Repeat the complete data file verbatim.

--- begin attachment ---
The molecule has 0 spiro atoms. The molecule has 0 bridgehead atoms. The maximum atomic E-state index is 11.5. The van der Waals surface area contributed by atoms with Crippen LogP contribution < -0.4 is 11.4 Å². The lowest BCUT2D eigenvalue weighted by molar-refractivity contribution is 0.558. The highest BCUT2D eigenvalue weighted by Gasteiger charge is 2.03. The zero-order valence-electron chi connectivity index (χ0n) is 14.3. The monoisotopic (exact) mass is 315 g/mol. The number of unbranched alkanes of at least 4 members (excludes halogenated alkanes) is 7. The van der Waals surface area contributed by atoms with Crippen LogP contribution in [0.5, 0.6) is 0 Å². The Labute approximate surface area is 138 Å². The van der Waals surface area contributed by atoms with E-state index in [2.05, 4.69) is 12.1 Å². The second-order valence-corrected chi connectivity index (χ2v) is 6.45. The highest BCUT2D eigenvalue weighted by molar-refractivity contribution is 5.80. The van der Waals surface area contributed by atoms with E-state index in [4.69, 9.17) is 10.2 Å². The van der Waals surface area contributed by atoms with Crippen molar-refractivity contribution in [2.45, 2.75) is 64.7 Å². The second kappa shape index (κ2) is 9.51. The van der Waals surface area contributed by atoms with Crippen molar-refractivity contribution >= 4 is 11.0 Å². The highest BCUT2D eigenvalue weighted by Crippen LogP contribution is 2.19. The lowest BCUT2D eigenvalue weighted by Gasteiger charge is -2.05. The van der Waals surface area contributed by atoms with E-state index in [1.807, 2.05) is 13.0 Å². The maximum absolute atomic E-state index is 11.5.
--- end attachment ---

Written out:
The molecule has 0 spiro atoms. The molecule has 0 bridgehead atoms. The maximum atomic E-state index is 11.5. The van der Waals surface area contributed by atoms with Crippen LogP contribution < -0.4 is 11.4 Å². The lowest BCUT2D eigenvalue weighted by molar-refractivity contribution is 0.558. The highest BCUT2D eigenvalue weighted by Gasteiger charge is 2.03. The zero-order valence-electron chi connectivity index (χ0n) is 14.3. The monoisotopic (exact) mass is 315 g/mol. The number of unbranched alkanes of at least 4 members (excludes halogenated alkanes) is 7. The van der Waals surface area contributed by atoms with Crippen LogP contribution in [0.5, 0.6) is 0 Å². The Labute approximate surface area is 138 Å². The van der Waals surface area contributed by atoms with E-state index in [2.05, 4.69) is 12.1 Å². The second-order valence-corrected chi connectivity index (χ2v) is 6.45. The highest BCUT2D eigenvalue weighted by molar-refractivity contribution is 5.80. The van der Waals surface area contributed by atoms with E-state index in [4.69, 9.17) is 10.2 Å². The van der Waals surface area contributed by atoms with Crippen molar-refractivity contribution in [2.45, 2.75) is 64.7 Å². The second kappa shape index (κ2) is 9.51. The van der Waals surface area contributed by atoms with Crippen molar-refractivity contribution >= 4 is 11.0 Å². The highest BCUT2D eigenvalue weighted by Crippen LogP contribution is 2.19. The lowest BCUT2D eigenvalue weighted by Gasteiger charge is -2.05. The van der Waals surface area contributed by atoms with E-state index in [1.807, 2.05) is 13.0 Å². The maximum absolute atomic E-state index is 11.5.